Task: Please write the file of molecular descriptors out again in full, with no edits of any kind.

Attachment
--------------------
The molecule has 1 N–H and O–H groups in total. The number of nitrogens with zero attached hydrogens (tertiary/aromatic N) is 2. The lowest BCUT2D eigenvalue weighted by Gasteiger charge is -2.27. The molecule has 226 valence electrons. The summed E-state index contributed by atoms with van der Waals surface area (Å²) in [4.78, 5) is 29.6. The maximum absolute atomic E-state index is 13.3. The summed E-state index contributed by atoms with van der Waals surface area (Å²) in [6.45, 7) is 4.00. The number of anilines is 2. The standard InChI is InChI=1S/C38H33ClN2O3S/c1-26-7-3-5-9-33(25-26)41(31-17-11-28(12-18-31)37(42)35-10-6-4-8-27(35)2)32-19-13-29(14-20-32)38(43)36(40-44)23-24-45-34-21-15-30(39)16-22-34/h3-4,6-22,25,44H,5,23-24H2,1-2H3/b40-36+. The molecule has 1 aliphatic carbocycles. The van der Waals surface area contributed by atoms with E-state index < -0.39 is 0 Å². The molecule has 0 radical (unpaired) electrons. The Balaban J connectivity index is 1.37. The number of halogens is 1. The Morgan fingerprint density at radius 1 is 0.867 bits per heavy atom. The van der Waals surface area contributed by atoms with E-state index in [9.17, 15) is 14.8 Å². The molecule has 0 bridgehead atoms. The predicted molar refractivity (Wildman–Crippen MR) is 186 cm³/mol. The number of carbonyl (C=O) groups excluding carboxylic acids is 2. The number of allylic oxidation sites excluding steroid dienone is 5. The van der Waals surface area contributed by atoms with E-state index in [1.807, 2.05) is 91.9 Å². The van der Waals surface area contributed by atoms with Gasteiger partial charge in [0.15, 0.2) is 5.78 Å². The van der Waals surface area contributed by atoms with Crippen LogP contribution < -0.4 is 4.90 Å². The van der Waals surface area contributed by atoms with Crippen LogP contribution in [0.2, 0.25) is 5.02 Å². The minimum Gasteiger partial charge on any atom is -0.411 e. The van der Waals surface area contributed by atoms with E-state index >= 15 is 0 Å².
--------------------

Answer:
The molecule has 1 N–H and O–H groups in total. The number of nitrogens with zero attached hydrogens (tertiary/aromatic N) is 2. The lowest BCUT2D eigenvalue weighted by Gasteiger charge is -2.27. The molecule has 226 valence electrons. The summed E-state index contributed by atoms with van der Waals surface area (Å²) in [4.78, 5) is 29.6. The maximum absolute atomic E-state index is 13.3. The summed E-state index contributed by atoms with van der Waals surface area (Å²) in [6.45, 7) is 4.00. The number of anilines is 2. The standard InChI is InChI=1S/C38H33ClN2O3S/c1-26-7-3-5-9-33(25-26)41(31-17-11-28(12-18-31)37(42)35-10-6-4-8-27(35)2)32-19-13-29(14-20-32)38(43)36(40-44)23-24-45-34-21-15-30(39)16-22-34/h3-4,6-22,25,44H,5,23-24H2,1-2H3/b40-36+. The molecule has 1 aliphatic carbocycles. The van der Waals surface area contributed by atoms with E-state index < -0.39 is 0 Å². The molecule has 0 radical (unpaired) electrons. The Balaban J connectivity index is 1.37. The number of halogens is 1. The Morgan fingerprint density at radius 1 is 0.867 bits per heavy atom. The van der Waals surface area contributed by atoms with E-state index in [9.17, 15) is 14.8 Å². The molecule has 0 bridgehead atoms. The predicted molar refractivity (Wildman–Crippen MR) is 186 cm³/mol. The number of carbonyl (C=O) groups excluding carboxylic acids is 2. The number of allylic oxidation sites excluding steroid dienone is 5. The van der Waals surface area contributed by atoms with E-state index in [1.807, 2.05) is 91.9 Å². The van der Waals surface area contributed by atoms with Gasteiger partial charge in [0.15, 0.2) is 5.78 Å². The van der Waals surface area contributed by atoms with Crippen LogP contribution < -0.4 is 4.90 Å². The van der Waals surface area contributed by atoms with Crippen LogP contribution in [0.2, 0.25) is 5.02 Å². The minimum Gasteiger partial charge on any atom is -0.411 e. The van der Waals surface area contributed by atoms with E-state index >= 15 is 0 Å².